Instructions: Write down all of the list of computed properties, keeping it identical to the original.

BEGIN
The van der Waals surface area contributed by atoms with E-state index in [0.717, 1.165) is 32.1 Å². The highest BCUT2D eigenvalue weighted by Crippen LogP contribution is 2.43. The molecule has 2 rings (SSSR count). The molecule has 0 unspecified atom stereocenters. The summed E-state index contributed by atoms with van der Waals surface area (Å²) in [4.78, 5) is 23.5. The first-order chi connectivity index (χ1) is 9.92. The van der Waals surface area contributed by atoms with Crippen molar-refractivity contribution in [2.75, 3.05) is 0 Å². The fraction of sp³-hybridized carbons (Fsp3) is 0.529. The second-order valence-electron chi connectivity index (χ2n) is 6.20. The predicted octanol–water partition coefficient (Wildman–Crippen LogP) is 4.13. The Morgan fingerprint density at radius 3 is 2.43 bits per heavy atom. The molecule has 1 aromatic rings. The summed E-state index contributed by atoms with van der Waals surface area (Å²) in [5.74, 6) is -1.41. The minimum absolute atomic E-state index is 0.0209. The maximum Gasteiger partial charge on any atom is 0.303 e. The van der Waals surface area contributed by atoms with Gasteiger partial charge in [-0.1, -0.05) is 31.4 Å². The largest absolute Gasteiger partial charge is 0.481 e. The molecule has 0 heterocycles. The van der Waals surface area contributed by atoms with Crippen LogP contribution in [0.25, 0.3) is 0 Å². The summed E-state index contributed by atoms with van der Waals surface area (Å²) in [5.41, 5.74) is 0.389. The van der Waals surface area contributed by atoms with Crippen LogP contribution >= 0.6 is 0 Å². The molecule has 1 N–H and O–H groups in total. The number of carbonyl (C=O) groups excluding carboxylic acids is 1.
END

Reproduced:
The van der Waals surface area contributed by atoms with E-state index in [0.717, 1.165) is 32.1 Å². The highest BCUT2D eigenvalue weighted by Crippen LogP contribution is 2.43. The molecule has 2 rings (SSSR count). The molecule has 0 unspecified atom stereocenters. The summed E-state index contributed by atoms with van der Waals surface area (Å²) in [4.78, 5) is 23.5. The first-order chi connectivity index (χ1) is 9.92. The van der Waals surface area contributed by atoms with Crippen molar-refractivity contribution in [2.75, 3.05) is 0 Å². The fraction of sp³-hybridized carbons (Fsp3) is 0.529. The second-order valence-electron chi connectivity index (χ2n) is 6.20. The predicted octanol–water partition coefficient (Wildman–Crippen LogP) is 4.13. The Morgan fingerprint density at radius 3 is 2.43 bits per heavy atom. The molecule has 1 aromatic rings. The summed E-state index contributed by atoms with van der Waals surface area (Å²) in [5.74, 6) is -1.41. The minimum absolute atomic E-state index is 0.0209. The maximum Gasteiger partial charge on any atom is 0.303 e. The van der Waals surface area contributed by atoms with Gasteiger partial charge in [-0.1, -0.05) is 31.4 Å². The largest absolute Gasteiger partial charge is 0.481 e. The molecule has 0 heterocycles. The van der Waals surface area contributed by atoms with Crippen LogP contribution in [0.25, 0.3) is 0 Å². The summed E-state index contributed by atoms with van der Waals surface area (Å²) in [5.41, 5.74) is 0.389. The van der Waals surface area contributed by atoms with Crippen LogP contribution >= 0.6 is 0 Å². The molecule has 1 N–H and O–H groups in total. The number of carbonyl (C=O) groups excluding carboxylic acids is 1.